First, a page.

Tete a tete with KK


Krishna Kumar Kunnath grew up listening to Pink Floyd, Guns ‘N’ Roses, Deep Purple and Billy Joel. Spring Fest 2009 saw the DU Commerce graduate and a play-back genius, performing to a packed house, in the Tagore Open Air Theatre. The Scholars’ Avenue caught up with KK for a rendezvous, backstage.

TSA: As a singer you had a modest beginning, and you have come a long way. How do look at your journey to stardom?

KK: I never thought of myself as a star. I started out as a singer in school. I gave my first stage performance when I was in second standard. When I was in college I thought I’d get a job. I was never among the top few in academics. I wanted to do an MBA, I did a computer course and got married early. But, somewhere sub-consciously I knew I would like to do that which came to me naturally.

There was no pre-conceived plan. I went to Mumbai, and joined the advertising industry. I did jingles, and slowly got into films and today I am a play-back singer. I never planned. I was not interested in Bollywood at one time. The music in the 90′s didn’t interest me.

TSA: There is a deeper attachment and allegiance to music involved, but ultimately you also have to sell a song. When you bring out an album, you have to think of a strategy. Do you think your stint with the advertising business helped you?

KK: I am not good at marketing and PR. I am not much into TV, news, media, because I don’t believe in it. I think it’s overdone, over baked. If you follow an art form, whatever you do, whether you sing or dance, follow your passion, because that is what gives you satisfaction, other things are immaterial.

I did my first album, Pal and of course, I was totally inexperienced then. It was Sony music’s first Indian artist debut album. Everything finally fell into place. I am not a go-getter. However, I feel, once you are committed to what you want to do, you have to go for it with all your heart and soul. For everybody it is very important to stick to certain self-defined principles.

TSA: You have done a variety of songs. What do you think appeals to the majority of the youth today? Do you think our interests are evolving?

KK: The film industry is like an amoeba. It engulfs into it, whatever string of music is popular. It took pop and now it encompasses rock as well.

TSA: You have done rock ballads.

KK: For me, Shaan, we pretty much started out together, so we have Hindi-pop to our credit, but now it is more diverse. It is good since there are lot more people to work with and lot of new ideas. Rock-on was well received. Rock is still not mainstream, but until three years ago, people could never play to somebody and have them listened to. Personal choices will change over time. Sounds keep changing.

I personally like a classical touch, not purely classical, but songs from the 70′s and 80′s are close to my heart.

TSA: Do you believing in sticking to current trends or do you believe in innovating and experimenting?

KK: I am not a music director, so for me that question doesn’t arise in terms of writing songs, but yes, for my album I did write some songs. Songs like “Aasman ke” had a very modern touch to the sound.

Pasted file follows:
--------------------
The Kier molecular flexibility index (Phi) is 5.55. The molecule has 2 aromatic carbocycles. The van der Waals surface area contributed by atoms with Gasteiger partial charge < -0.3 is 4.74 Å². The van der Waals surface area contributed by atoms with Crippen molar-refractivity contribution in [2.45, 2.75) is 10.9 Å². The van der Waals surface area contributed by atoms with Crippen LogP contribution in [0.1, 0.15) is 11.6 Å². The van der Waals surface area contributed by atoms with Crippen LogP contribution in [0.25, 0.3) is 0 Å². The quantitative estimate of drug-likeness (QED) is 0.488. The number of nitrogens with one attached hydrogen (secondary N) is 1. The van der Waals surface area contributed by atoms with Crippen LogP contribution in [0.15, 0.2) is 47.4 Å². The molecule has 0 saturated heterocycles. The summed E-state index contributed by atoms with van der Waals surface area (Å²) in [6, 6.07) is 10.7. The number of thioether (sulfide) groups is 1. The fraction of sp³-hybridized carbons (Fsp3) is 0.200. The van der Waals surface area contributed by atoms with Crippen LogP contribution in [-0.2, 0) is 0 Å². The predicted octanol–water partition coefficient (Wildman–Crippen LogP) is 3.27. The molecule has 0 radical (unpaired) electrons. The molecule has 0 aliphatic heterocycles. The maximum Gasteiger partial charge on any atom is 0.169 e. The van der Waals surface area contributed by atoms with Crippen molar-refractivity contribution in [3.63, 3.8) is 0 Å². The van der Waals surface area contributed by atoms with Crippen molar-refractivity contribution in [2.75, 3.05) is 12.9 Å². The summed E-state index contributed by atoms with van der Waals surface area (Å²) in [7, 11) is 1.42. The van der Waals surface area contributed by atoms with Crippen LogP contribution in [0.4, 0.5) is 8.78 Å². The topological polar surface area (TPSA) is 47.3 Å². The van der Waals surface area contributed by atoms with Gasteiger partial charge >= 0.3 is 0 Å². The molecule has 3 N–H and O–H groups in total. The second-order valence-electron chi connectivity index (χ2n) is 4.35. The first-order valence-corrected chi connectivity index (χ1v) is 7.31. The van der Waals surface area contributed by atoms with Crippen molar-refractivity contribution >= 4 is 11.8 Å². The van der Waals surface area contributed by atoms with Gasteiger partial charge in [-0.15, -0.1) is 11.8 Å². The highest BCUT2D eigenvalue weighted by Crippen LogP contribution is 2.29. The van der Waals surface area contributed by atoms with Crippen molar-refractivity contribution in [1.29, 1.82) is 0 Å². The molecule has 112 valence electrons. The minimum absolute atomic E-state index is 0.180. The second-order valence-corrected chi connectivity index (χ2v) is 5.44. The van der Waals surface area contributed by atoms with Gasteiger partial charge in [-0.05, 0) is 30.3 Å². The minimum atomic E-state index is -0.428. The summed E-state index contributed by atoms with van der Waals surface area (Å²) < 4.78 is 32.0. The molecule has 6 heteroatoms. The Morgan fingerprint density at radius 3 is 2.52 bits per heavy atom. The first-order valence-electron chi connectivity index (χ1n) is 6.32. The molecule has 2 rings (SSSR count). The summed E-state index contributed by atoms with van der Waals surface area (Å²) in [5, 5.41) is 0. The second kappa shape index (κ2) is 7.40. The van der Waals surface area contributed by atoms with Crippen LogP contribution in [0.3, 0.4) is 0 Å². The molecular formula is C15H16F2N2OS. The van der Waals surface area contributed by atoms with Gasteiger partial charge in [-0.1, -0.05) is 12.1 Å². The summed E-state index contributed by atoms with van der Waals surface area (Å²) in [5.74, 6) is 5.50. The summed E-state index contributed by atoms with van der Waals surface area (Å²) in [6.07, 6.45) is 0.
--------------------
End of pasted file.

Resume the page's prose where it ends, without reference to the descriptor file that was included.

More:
My experience helps me relate to the way a music director thinks. I am not good at classical alap, so they don’t approach me for that. A Shankar or Sonu Nigam or Sukhwinder could do it much better. I can do a wide spectrum in my own genre- pop, rock, light classical, which you require in Hindi films.

As singers you have to keep trying to be innovative, but somewhere down the line I am sure I’ll also find it difficult to keep up with the times.

TSA: You have done songs in as many as 8 different languages. When you don’t know a language, do you need to work on the accent, the pronunciation?

KK: I don’t know all the languages, yes. But being mallu, I have a natural flair for languages like Telugu, Kannada. Other than that I was born and brought up in Delhi, so my Hindi is good.

TSA: What message would you have for students who probably would have wanted to pursue a career in music?

KK: You need to remember that there is no such thing as wanted to and couldn’t, because then you didn’t want it so bad.

Competition is very fierce now and it is not easy. It is hard for established people as well. But if you have a talent, you know which way to go, there are no crossroads. If you are already in IIT and now you think of taking up music as a profession, I think it would probably be a little late. You have already given so much time to something else. You can always continue it as a hobby and see where it takes you rather than running a risk and leaving everything else behind.

TSA: What is your take on the numerous talent shows on TV today?

KK: I don’t watch a lot of TV. But people who really have talent will benefit. The rest who are just there for a ride in the bandwagon, won’t last.

TSA: You have performed in various Institutes. How do you connect with the audience?

KK: Connecting with the audience is very important. I have been to all the IITs and performed for huge crowds. I could switch my mike off and sing with them. Just like that. Interaction comes naturally. I am not singing in a studio, there are people who are listening to me and I respond.

TSA: How would you describe your visit to Kharagpur?

KK: I was in Kharagpur 3 years ago. I enjoyed it here the last time as well. The team put a very nice gig together. It might not be easy for IIT students to arrange all this, since you have so much to do. Altogether, it was a comfortable and enjoyable stay.


  1. Praween says:

    it was really like a dream come true when we saw kk just in front of us……
    i liked his grand entry with the song “dard me bhi” & remember the day as most memorable day at iit kgp

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